Ozark natives are quick to tell sweltering newcomers that summer’s hottest temperatures take place during the last two weeks in July and the first two in August—the rest of the summer is a piece of cake.
Not so. Summer--real, shirt-soaking, stifling Ozark summer--started in early June this year and still has us in its clutches.
Our first taste of what was to come occurred on Sunday, June 13, when the thermometer registered 100.5 F (with 93% humidity to make things nastier still). Mid-afternoon, the sheep were panting like freight trains. Even the goats were badly stressed, and it takes a lot to make a Boer pant. I was in the kitchen throwing together a bloat drench for my extremely heat-stressed ewe, Baatiste, when John came in to say that she was gone, leaving her not-quite five-week-old lamb alone in this world.
We penned the lamb (Sam, the little white ram who was born on my birthday) in an airy pen with Cordelia, the tamest of the lambs from Ohio, and then moved the fan we’d trained on Baatiste up to cool her son and his friend.
Next morning, after Sam had time to work up an appetite, we began teach him to drink lamb milk replacer from a bottle (Bon Bon couldn’t make enough milk for her three kids as well as Sam). Fact: It’s almost impossible to bottle-train older, dam-raised lambs and kids. They recognize the real thing, and that’s all they want. Fortunately, John has a knack for cajoling bottle babies to nurse (we don’t call him The Lamb Whisperer for nothing) and after a few false starts, Sam complied.
But that was only the tip of the iceberg. It got hotter and hotter and hotter every day. One especially agonizing day two weeks ago, it was 112 F with a 126 heat index!
The animals, mercifully, adapted. So did we—after a fashion.
These days my day begins at 5:30 a.m. when John gets up for work. I feed the animals and milk my goat, then hurry the sheep and goats out to pasture because they have to be back in by noon to loll in the shade and pant. Then, at two-hour intervals throughout the day, I dump water containers (the liquid they hold is hot—not warm, hot—by then) and re-fill them with cool water. We have a lot of water containers. This does not make for a productive writing day.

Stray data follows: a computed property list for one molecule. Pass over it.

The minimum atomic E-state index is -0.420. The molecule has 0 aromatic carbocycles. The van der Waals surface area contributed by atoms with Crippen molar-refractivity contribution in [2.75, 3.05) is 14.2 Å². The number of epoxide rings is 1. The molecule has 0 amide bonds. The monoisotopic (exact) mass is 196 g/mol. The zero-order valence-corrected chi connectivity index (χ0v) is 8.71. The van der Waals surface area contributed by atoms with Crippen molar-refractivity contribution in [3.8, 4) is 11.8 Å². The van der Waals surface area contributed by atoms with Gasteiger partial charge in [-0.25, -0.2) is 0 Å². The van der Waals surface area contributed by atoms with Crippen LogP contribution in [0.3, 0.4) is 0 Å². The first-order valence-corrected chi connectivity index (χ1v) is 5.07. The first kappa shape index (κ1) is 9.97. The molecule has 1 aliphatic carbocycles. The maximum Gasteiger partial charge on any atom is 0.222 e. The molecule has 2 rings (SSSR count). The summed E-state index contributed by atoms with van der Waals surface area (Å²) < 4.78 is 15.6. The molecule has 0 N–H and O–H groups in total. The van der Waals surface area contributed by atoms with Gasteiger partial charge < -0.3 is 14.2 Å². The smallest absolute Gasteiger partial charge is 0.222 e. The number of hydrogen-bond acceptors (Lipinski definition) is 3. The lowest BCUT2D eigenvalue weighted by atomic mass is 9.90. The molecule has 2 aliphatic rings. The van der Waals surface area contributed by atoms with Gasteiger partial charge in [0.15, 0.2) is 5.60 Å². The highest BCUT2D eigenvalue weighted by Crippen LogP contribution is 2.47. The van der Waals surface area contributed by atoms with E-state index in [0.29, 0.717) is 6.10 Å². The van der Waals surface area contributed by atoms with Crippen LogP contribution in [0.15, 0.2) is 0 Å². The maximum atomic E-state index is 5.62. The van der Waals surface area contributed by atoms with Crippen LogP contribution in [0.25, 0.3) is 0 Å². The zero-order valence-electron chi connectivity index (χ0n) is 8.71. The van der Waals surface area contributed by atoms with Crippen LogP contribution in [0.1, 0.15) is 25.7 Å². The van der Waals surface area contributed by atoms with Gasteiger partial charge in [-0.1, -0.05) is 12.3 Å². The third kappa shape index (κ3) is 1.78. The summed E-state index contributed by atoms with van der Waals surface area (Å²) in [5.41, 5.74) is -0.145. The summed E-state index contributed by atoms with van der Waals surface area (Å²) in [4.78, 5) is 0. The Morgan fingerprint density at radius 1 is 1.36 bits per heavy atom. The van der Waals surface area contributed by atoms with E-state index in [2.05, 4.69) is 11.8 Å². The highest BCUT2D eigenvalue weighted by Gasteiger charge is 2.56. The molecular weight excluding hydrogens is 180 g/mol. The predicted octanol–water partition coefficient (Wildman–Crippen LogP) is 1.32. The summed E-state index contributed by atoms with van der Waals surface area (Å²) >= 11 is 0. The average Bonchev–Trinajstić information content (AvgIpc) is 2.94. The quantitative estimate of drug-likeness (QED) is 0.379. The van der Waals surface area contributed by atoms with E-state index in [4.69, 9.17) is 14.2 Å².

And, we’re under drought conditions, with a county-wide burning ban and crispy grass in area pastures--wherever grass remains.
But we're not alone. The news is full of the Russian heat wave (the worst in recorded history) and wildfires. Approximately 24.7 million acres had already burned by August 10, and hundreds of fires are still raging out of control, mostly near Moscow and eastern Siberia but including the region where the Kostroma Moose Farm is located. Was it imperiled? I wanted to know. So I emailed Dr. Minaev at the email address listed on the moose farm Web site. Less than a day later, I had this reply:
“Dear Sue Weaver!
Thank you for good words!
The farm is ok though it has some problems with moose foraging because of an extremely dry summer. No fires around the farm occurred up to date. But I live in Moscow, work in the Institute of Ecology and Evolution and have more problems with fires in Bryansk and Rasan' regions. For instance, I have another place to worry about: MODIS shows new fires in the heart of the Oksky biosphere natural reserve — near the Kalnoye Lake (54°44.9'N, 40°43.2E) A number of new fires also appeared this morning near the border of the reserve at 54°49.2N, 40°40.1E. I am afraid these are incendiary fires because they appeared this morning at the same time.
Alexander Minaev ”
So it could be worse. At least we’re not besieged by fire. But I’m ready for fall to arrive this year, and so are my animal friends. Yesterday’s high was 92 degrees; we all agreed it felt downright balmy.